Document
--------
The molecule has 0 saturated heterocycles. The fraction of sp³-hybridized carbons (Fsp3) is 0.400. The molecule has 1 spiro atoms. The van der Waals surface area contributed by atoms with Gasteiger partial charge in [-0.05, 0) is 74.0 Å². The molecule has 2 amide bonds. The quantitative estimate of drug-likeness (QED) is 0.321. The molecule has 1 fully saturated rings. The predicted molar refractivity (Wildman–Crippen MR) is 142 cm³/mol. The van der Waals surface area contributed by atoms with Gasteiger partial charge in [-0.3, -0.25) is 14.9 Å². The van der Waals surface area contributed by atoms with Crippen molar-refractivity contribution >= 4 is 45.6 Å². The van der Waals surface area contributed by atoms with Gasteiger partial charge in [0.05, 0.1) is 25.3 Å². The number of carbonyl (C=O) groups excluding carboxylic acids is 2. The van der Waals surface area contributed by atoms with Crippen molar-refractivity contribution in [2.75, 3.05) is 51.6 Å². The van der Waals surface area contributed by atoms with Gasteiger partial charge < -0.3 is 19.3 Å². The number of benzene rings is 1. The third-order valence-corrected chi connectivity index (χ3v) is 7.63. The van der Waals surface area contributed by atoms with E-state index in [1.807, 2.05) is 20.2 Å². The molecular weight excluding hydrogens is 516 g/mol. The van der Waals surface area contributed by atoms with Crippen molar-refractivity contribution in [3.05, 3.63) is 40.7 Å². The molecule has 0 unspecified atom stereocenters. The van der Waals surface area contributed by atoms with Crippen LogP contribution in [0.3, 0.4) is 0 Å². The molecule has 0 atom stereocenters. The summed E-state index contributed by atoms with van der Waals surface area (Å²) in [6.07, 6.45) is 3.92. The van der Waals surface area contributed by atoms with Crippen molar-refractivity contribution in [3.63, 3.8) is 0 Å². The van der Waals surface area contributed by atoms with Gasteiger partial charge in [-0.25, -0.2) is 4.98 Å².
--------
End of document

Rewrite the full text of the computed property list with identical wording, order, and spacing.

The molecule has 0 saturated heterocycles. The fraction of sp³-hybridized carbons (Fsp3) is 0.400. The molecule has 1 spiro atoms. The van der Waals surface area contributed by atoms with Gasteiger partial charge in [-0.05, 0) is 74.0 Å². The molecule has 2 amide bonds. The quantitative estimate of drug-likeness (QED) is 0.321. The molecule has 1 fully saturated rings. The predicted molar refractivity (Wildman–Crippen MR) is 142 cm³/mol. The van der Waals surface area contributed by atoms with Gasteiger partial charge in [-0.3, -0.25) is 14.9 Å². The van der Waals surface area contributed by atoms with Crippen molar-refractivity contribution >= 4 is 45.6 Å². The van der Waals surface area contributed by atoms with Gasteiger partial charge in [0.05, 0.1) is 25.3 Å². The number of carbonyl (C=O) groups excluding carboxylic acids is 2. The van der Waals surface area contributed by atoms with Crippen molar-refractivity contribution in [2.75, 3.05) is 51.6 Å². The van der Waals surface area contributed by atoms with Gasteiger partial charge < -0.3 is 19.3 Å². The number of benzene rings is 1. The third-order valence-corrected chi connectivity index (χ3v) is 7.63. The van der Waals surface area contributed by atoms with E-state index in [1.807, 2.05) is 20.2 Å². The molecular weight excluding hydrogens is 516 g/mol. The van der Waals surface area contributed by atoms with Crippen molar-refractivity contribution in [3.05, 3.63) is 40.7 Å². The molecule has 0 unspecified atom stereocenters. The van der Waals surface area contributed by atoms with Crippen LogP contribution in [0.3, 0.4) is 0 Å². The molecule has 0 atom stereocenters. The summed E-state index contributed by atoms with van der Waals surface area (Å²) in [6.07, 6.45) is 3.92. The van der Waals surface area contributed by atoms with Crippen molar-refractivity contribution in [3.63, 3.8) is 0 Å². The van der Waals surface area contributed by atoms with Gasteiger partial charge in [-0.25, -0.2) is 4.98 Å².